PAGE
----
Three Bracebridge Students Create Free Menstruation Stations At School

Menstruation station
Maggie McDonald, Jacey Oswald and Emma Stanley. Photo courtesy of Jeff Oswald

Three local students are dedicating their time and money to creating free menstruation stations at their school, providing a variety of free products to their peers while also normalizing conversations about periods.

Grade 6 students Emma Stanley, Jacey Oswald and Maggie McDonald attend Monsignor Michael O’Leary School in Bracebridge. They first thought of creating menstruation stations at school during an indoor recess sometime last year, but it wasn’t until this past winter break that they decided to take action. The first time they pitched their idea, they got turned down, so they went shopping using money they had saved up and put together a basket with a variety of period products before making a presentation to their principal.

“The principal said that maybe we could do like little pencil cases of just one size of a pad, which was better than nothing, but we thought it could be better,” Stanley said. “After winter break, we presented the idea to her and gave her a pros and cons list.”

Their baskets offer a variety of free products so that anyone can take the style and size they’re most comfortable using. Stanley said it’s important to them that people don’t feel ashamed or concerned if they get their period and aren’t prepared, especially if it’s the first time.

Menstruation station
A menstruation station. Photo courtesy of Jacey Oswald

The school previously offered one style of pad in the office and in paid dispensers, so it was important to the girls to have different options available directly in the washrooms. They also wanted to make sure they were free since most students don’t carry loose change. Their principal raised concerns about flushed products clogging the toilets, so they crafted a solution for that as well.

“We told her that we would make signs to say ‘No flushing’ and ‘Take only what you need,’” Jacey said. “It has worked, and we have the basket up where younger kids can’t get to it in the bathroom.”

For McDonald, the baskets aim to address a simple issue of equity: everyone deserves to have access to the same products and privileges. She’s proud of what they’ve been able to do, and spending their own money on the supplies was just something she felt was necessary.

“We didn’t get any money from anyone else, so we decided that we would just have to use our own,” she said.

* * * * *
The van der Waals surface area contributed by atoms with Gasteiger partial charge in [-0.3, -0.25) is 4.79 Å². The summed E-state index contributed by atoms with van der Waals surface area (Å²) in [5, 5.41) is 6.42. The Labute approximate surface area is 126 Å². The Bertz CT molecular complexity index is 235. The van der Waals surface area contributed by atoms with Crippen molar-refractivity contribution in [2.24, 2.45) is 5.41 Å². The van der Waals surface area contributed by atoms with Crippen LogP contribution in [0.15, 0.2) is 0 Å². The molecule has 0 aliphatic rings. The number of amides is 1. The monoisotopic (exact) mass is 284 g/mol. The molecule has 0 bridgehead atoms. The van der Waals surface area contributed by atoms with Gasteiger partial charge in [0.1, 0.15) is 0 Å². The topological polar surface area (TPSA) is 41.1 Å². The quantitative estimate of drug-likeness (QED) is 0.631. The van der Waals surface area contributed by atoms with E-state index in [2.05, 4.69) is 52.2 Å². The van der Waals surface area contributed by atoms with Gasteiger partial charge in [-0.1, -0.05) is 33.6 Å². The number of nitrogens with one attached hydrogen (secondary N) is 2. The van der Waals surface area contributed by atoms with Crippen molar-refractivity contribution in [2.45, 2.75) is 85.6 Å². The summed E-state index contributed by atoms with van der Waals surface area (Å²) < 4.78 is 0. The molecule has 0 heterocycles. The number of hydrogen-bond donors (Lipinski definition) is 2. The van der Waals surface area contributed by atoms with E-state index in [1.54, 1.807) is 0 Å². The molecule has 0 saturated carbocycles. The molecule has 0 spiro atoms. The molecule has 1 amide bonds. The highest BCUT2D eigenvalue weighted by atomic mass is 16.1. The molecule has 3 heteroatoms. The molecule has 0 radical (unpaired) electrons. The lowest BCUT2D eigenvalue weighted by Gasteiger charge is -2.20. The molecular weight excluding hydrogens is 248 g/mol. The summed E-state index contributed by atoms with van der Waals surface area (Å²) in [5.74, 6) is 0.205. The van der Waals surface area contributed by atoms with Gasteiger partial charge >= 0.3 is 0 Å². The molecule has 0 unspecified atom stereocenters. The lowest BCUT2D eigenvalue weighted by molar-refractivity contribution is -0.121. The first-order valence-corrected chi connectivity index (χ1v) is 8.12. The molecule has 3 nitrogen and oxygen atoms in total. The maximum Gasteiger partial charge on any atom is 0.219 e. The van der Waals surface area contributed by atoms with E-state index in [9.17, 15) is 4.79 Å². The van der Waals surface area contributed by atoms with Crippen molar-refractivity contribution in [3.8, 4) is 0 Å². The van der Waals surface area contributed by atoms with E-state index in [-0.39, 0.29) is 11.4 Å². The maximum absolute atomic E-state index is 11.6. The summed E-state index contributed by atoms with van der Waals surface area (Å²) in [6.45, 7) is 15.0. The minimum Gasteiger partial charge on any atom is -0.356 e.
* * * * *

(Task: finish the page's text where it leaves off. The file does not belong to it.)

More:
After buying the first batch of products themselves, they decided to write a letter to the Rexall in Bracebridge, where Stanley’s dad works. They provided details of their project and asked for a donation to cover the cost of some supplies. The store agreed and donated $50 for them to spend on period products.

The trio plans to write more letters to other businesses so that they can continue stocking a variety of items at the menstruation stations. They hope the project will continue to grow and possibly inspire other schools to take on similar initiatives as another way to continue the conversation about periods.

“At first it was a little bit awkward, but then we realized that it is normal and that we shouldn’t be awkward,” Jacey said. “It shouldn’t be an awkward thing to talk about, and it should be normalized.”

Teacher Andrea Rahkola said it’s been exciting to watch her three students work on creating this resource for their peers. They haven’t needed much guidance along the way, and she knew they would get the green light as soon as she saw their presentation.

“They were so well prepared for it, and it was received so well by our principal,” Rahkola said. “It was a no-brainer when they presented it to her that it was the next step that we would take.”

Rahkola’s current class, a combined group of Grade 5 and 6 students, is her first long-term teaching placement, so it’s been inspiring to have such compassionate students as a first-time teacher. They always try to use gender-inclusive language to talk about people who get periods, she said, and they make sure to consider access, affordability and more when talking about menstruation. 

Period products in a menstruation station. Photo courtesy of Jacey Oswald

“It just makes me excited for the future that people like Maggie, Jacey and Emma will be on the forefront of change, leading us forward,” she said.

It’s been heartwarming for Jacey’s dad Jeff to watch the girls step up to the task and help their school. He always knew his daughter had a good head on her shoulders, and it’s nice to see her heading in the right direction in life.

“We’re just completely blown away by it,” he said. “She’s always been an incredible kid and always thinking of others, but to see it actually happen this way, it’s a great feeling as a parent.”

Watching the three of them continue to work toward a positive outcome after being told no was incredible, he said. He’s so proud of the three girls for their passion and perseverance, and he hopes that they’ll get the recognition they deserve.

“All the parents involved, we’re so proud of the girls that they fought for it,” Jeff said. “At 11 years old, for them to go into a store and ask for a donation without any help, and they’re spending their birthday and Christmas money and chore money, it’s just a wonderful thing, and we’re all so happy that they’re doing it.”


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